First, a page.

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James W. Watts and Yohan Yoo (eds.). Books as Bodies and as Sacred Beings.

The volume, edited by James W. Watts and Yohan Hoo, is a thought-provoking addition to our discipline as it expands the study on sacred texts by looking at them attaining the status of bodies, as well as body practices that merge with the materiality and immateriality of texts. Watts is a professor of religion who has focused on the rituals that surround scriptures. Many of the chapters are grounded on the three dimensions of sacred texts proposed by Watts himself: semantic, expressive or performative, and iconic. The first one refers to textual interpretation; the second to how a text gets materialized through the body by being read, memorized, sung or acted; while the last one refers to the material form and visual appearance of a text.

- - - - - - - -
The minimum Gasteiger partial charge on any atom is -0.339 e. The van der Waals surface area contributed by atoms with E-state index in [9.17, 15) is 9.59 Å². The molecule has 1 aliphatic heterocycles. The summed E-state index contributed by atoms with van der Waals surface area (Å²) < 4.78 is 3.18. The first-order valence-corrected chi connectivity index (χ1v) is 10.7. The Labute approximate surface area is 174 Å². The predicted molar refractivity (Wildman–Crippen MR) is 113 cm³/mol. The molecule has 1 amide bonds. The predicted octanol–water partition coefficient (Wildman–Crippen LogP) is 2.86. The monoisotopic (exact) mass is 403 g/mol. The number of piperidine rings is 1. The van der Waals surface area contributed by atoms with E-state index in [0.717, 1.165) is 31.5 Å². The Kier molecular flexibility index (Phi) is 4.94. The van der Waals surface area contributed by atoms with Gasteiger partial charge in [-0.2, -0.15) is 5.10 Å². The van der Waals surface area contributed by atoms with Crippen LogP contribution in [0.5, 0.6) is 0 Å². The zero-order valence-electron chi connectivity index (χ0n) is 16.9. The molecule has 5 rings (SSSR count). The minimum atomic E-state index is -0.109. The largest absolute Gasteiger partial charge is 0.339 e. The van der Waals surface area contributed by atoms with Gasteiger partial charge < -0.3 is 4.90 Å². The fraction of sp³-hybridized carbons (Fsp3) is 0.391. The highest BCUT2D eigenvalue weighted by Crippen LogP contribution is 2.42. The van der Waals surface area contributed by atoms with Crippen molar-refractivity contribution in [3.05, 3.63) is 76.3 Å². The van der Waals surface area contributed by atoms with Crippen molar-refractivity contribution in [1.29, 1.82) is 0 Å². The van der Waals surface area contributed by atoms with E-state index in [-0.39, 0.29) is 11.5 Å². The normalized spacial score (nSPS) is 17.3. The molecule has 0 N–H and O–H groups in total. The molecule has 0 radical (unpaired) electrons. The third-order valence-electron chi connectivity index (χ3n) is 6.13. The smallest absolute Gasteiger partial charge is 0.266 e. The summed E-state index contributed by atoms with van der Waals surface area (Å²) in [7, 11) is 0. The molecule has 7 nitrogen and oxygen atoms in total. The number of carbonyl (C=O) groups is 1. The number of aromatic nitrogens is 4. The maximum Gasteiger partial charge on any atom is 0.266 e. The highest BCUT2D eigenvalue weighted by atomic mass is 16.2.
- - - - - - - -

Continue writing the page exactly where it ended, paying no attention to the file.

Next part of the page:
Christopher N. Phillips, The Hymnal: A Reading History

Phillips divides the book into three sites of social reading: the church, the school, and the home, primarily in English society of the 18th and 19th Century. The church was a place of social identity where hymns were sung. James Martineau, a British Unitarian compiler and hymnist, recorded in his hymn book the dates that hymns were sung. In schools, the hymn book was a way of teaching reading to children. The hymn, “When I Can Read My Title Clear” was one of the most popular family hymns that helped children to read (106). The home was the place of the “private hymnbook” (185). A title such as Hymns for Mothers and Children traveled from one family to another because of its large size and many illustrations. Today, we would probably call this a coffee table book. Phillips points out that his chapters may be read separately or chronologically to give a sense of history. ☛ ☞

Pier Mattia Tommasino, The Venetian Qur’an: A Renaissance Companion to Islam

Published in the Material Texts series of the University of Pennsylvania Press, Pier Mattia Tommasino’s The Venetial Qur’an is an exemplary work of textual scholarship and a fascinating exploration of the political, religious, and literary milieu of sixteenth-century Italy. Remarkable both for its impressive erudition and refreshing readability, this monograph delves into the history of the (presumably) first translation of the Qur’an from Arabic into a European vernacular language. ☛ ☞